After reportedly sitting in contract for almost two years, hedge fund manager Bill Ackman’s planned $90 million flip at One57 has finally closed, according to city records released this afternoon, and for slightly more than expected at $91,541,053. This makes it the second most expensive condo sale ever, coming in only behind the $100 million penthouse also at One57, appropriately the city’s most expensive condo building.
Back in October, Ackman told the Times that he had no plans on living in the 13,500-square-foot duplex, but rather that it would be a “fun” investment used for extravagant parties until he embarks on the eventual flip. The massive home, which sits 1,000 feet in the air on the 75th and 76th floors, has six bedrooms, eight bathrooms, a curved glass atrium, and panoramic views of Central Park.
[One57 at CityRealty]
- Will Bill Ackman Be Able to Pull off a $90M Condo Flip at One57?
- $100 Million Condo Sale at One57 is NYC’s Most Expensive Ever
- One57 Is the City’s Most Expensive Condo Building
There’s no slowing One57. Yet another blockbuster sale hit city records this morning, bringing the brash blue supertall its third most expensive sale to date—and the city its ninth most expensive condo sale in history. The ultra-luxe pad is the 6,240-square-foot 85th-floor unit, which boasts four bedrooms, four baths, and the lofty, breathtaking views that have have made One57 one of the most coveted buildings amongst the super-rich.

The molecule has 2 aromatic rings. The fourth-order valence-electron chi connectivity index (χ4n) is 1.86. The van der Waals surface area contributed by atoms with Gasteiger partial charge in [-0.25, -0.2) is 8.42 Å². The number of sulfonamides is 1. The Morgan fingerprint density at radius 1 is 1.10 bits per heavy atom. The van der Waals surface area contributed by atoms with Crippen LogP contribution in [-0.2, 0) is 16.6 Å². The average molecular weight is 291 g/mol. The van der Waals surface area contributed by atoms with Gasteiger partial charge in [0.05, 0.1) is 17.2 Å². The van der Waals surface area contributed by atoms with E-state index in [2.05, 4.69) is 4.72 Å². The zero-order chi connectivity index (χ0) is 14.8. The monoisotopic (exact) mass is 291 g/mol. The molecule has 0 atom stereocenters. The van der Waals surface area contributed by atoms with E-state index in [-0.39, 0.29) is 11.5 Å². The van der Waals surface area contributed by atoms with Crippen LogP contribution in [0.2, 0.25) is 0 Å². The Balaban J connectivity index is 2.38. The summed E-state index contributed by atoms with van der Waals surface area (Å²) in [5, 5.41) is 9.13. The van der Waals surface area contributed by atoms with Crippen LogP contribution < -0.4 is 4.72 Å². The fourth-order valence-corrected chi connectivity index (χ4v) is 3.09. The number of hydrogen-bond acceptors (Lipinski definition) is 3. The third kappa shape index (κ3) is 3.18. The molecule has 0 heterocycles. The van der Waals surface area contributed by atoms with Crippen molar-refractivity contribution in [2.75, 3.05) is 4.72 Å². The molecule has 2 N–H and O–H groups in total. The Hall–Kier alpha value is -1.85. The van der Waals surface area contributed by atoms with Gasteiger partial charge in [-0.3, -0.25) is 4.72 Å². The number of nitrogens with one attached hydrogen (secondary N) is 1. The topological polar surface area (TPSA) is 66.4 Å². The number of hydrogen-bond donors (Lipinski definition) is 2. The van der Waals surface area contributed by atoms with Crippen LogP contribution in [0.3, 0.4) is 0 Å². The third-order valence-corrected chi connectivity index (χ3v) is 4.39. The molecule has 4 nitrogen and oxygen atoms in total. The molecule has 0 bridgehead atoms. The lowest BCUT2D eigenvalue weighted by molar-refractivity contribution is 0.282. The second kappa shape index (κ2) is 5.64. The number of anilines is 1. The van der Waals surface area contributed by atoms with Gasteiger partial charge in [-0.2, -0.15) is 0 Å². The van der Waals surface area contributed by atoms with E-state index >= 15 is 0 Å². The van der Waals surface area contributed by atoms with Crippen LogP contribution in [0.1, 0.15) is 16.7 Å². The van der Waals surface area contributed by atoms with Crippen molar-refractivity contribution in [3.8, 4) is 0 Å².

The identity of the buyer was protected by a LLC, but back in 2012, the New York Times reported that he (or she) is an “American who already owned ‘some of the best real estate in the world,’ including two ‘very significant’ places in New York.” According to CityRealty, more stellar sales at the building are slated to hit the books in the coming weeks, with Bill Ackman’s much talked about buy potentially in the mix.
[More on One57 at CityRealty]
Expect another blockbuster year for the super-luxury tower that launched a slew of other wannabe developments across the city. A palatial unit occupying the 89th and 90th floor of One57 has just sold for a record-breaking $100,471,452.77—the most expensive condo purchase ever recorded Manhattan. The buyer of the massive 10,923-square-foot penthouse apartment remains a mystery—city records simply show an LLC called “P89-90” (very apropos)—but as these things go, all bets are that he, or she, belongs to the billionaire’s club.